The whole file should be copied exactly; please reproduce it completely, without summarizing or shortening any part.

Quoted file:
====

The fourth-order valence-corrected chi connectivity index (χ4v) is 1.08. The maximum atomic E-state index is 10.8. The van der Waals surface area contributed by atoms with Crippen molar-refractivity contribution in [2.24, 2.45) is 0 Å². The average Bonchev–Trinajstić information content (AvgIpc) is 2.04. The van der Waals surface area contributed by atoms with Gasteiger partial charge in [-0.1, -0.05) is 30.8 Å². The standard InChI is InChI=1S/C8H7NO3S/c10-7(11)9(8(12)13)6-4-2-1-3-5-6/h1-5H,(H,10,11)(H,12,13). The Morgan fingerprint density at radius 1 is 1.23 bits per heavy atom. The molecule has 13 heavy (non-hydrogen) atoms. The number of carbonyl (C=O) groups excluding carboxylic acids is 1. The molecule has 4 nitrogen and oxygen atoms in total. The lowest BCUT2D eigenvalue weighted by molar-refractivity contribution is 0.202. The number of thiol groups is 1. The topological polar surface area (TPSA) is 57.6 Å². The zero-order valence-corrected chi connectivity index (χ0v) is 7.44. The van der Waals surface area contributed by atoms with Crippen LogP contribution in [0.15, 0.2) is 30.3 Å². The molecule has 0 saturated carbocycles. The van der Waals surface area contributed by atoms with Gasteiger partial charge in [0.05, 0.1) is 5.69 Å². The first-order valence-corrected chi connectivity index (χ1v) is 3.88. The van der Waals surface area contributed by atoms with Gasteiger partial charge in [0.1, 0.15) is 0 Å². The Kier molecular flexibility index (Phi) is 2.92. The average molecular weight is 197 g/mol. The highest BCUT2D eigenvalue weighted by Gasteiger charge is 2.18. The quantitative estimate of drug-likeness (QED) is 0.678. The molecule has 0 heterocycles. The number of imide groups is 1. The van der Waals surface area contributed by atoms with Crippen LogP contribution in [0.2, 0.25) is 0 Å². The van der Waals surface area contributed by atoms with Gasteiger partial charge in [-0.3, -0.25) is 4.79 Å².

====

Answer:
The fourth-order valence-corrected chi connectivity index (χ4v) is 1.08. The maximum atomic E-state index is 10.8. The van der Waals surface area contributed by atoms with Crippen molar-refractivity contribution in [2.24, 2.45) is 0 Å². The average Bonchev–Trinajstić information content (AvgIpc) is 2.04. The van der Waals surface area contributed by atoms with Gasteiger partial charge in [-0.1, -0.05) is 30.8 Å². The standard InChI is InChI=1S/C8H7NO3S/c10-7(11)9(8(12)13)6-4-2-1-3-5-6/h1-5H,(H,10,11)(H,12,13). The Morgan fingerprint density at radius 1 is 1.23 bits per heavy atom. The molecule has 13 heavy (non-hydrogen) atoms. The number of carbonyl (C=O) groups excluding carboxylic acids is 1. The molecule has 4 nitrogen and oxygen atoms in total. The lowest BCUT2D eigenvalue weighted by molar-refractivity contribution is 0.202. The number of thiol groups is 1. The topological polar surface area (TPSA) is 57.6 Å². The zero-order valence-corrected chi connectivity index (χ0v) is 7.44. The van der Waals surface area contributed by atoms with Crippen LogP contribution in [0.15, 0.2) is 30.3 Å². The molecule has 0 saturated carbocycles. The van der Waals surface area contributed by atoms with Gasteiger partial charge in [0.05, 0.1) is 5.69 Å². The first-order valence-corrected chi connectivity index (χ1v) is 3.88. The van der Waals surface area contributed by atoms with Gasteiger partial charge in [0.1, 0.15) is 0 Å². The Kier molecular flexibility index (Phi) is 2.92. The average molecular weight is 197 g/mol. The highest BCUT2D eigenvalue weighted by Gasteiger charge is 2.18. The quantitative estimate of drug-likeness (QED) is 0.678. The molecule has 0 heterocycles. The number of imide groups is 1. The van der Waals surface area contributed by atoms with Crippen LogP contribution in [0.2, 0.25) is 0 Å². The van der Waals surface area contributed by atoms with Gasteiger partial charge in [-0.3, -0.25) is 4.79 Å².